Saturday, December 26, 2009

Stuck On Repeat 2009: July

Brian May was vexed at the tracks Michael Jackson recorded with Freddie Mercury circulating on the internet. Nancy Pelosi told the Senate not to waste its time making an empty genuflection in Jacko's direction. It turned out that Jackson's total sales were routinely quadrupled in reports.

The always tiresome Taxpayers Alliance counted the number of people producing the BBC's coverage of Glastonbury, which the deemed an outrage. Charles Moore was even more outraged because Jonathan Ross was still working for the BBC. Now, if he'd complained about Fearne Cotton being given a daily slot on Radio 1, he might have found some supporters. Liz Kershaw wasn't happy at being moved from breakfasts on BBC Radio Coventry & Warwickshire. Over at the NME, Krissi Murison was given the job of managing the steadying decline as new editor.

Death Cab For Cutie had a go at Jared Leto - "he's not a real pop star, he's just a pretty boy pretending to be rock and all his fans are girls" they cried, before noticing everyone was staring at them and saying "what? What?" Panic At The Disco split, just a few days after Fall Out Boy denied they were splitting. (They were, of course.) Away from the eyeliner counter, Little Man Tate gave up the battle.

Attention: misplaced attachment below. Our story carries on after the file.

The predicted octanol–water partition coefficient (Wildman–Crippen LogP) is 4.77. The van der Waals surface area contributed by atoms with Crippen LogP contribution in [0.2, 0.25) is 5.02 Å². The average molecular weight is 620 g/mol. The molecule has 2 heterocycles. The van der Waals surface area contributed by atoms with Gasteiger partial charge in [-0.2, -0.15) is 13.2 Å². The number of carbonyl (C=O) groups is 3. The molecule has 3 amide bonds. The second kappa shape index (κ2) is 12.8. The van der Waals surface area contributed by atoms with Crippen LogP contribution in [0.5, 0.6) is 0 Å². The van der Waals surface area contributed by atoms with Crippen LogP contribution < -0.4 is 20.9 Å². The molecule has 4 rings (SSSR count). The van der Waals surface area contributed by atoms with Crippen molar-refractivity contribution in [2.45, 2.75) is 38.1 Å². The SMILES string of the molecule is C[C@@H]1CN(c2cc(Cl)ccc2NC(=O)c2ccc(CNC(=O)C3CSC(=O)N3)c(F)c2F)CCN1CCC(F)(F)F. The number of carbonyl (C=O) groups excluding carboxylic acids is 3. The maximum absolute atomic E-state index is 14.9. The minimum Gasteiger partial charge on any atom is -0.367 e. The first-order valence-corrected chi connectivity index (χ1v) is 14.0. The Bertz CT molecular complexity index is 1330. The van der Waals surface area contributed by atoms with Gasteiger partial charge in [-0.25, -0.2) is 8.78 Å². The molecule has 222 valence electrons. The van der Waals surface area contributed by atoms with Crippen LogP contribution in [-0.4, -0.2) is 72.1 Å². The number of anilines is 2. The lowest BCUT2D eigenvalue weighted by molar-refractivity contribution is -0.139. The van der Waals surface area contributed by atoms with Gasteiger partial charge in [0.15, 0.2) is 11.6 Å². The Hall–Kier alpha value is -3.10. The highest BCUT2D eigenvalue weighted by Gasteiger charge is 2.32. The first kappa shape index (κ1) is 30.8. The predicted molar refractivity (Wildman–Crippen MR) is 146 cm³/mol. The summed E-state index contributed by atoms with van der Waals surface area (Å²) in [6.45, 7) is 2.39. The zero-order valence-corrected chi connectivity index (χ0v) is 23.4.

There was a panicky remodelling of Leona Lewis in a bid to get her to a second album. John McCain and his team finally apologised to Jackson Browne for using his music without asking while Phil Spector started getting letters from Charles Manson.

Gary Jarman had an emergency op to save his voice. The Smashing Pumpkins consisted of whatever Billy Corgan said they did, said Billy Corgan.

Hull ISP Karoo started disconnecting filesharers. Radio City's all-talk City Talk station got permission to erm, play music. Guy Hands was begging the banks to accept they'd never see half a billion quid they'd lent Terra Firma to buy EMI ever again - if you're a record label, taking money and giving nothing in return is known as "write off"; perhaps file sharers could say they're seeking a write-off of label investment?

One-man punchline Marilyn Manson threatened to visit journalists who gave him bad reviews. God, he's going to be so busy.

[Part of the month-by-month review from Stuck On Repeat 2009]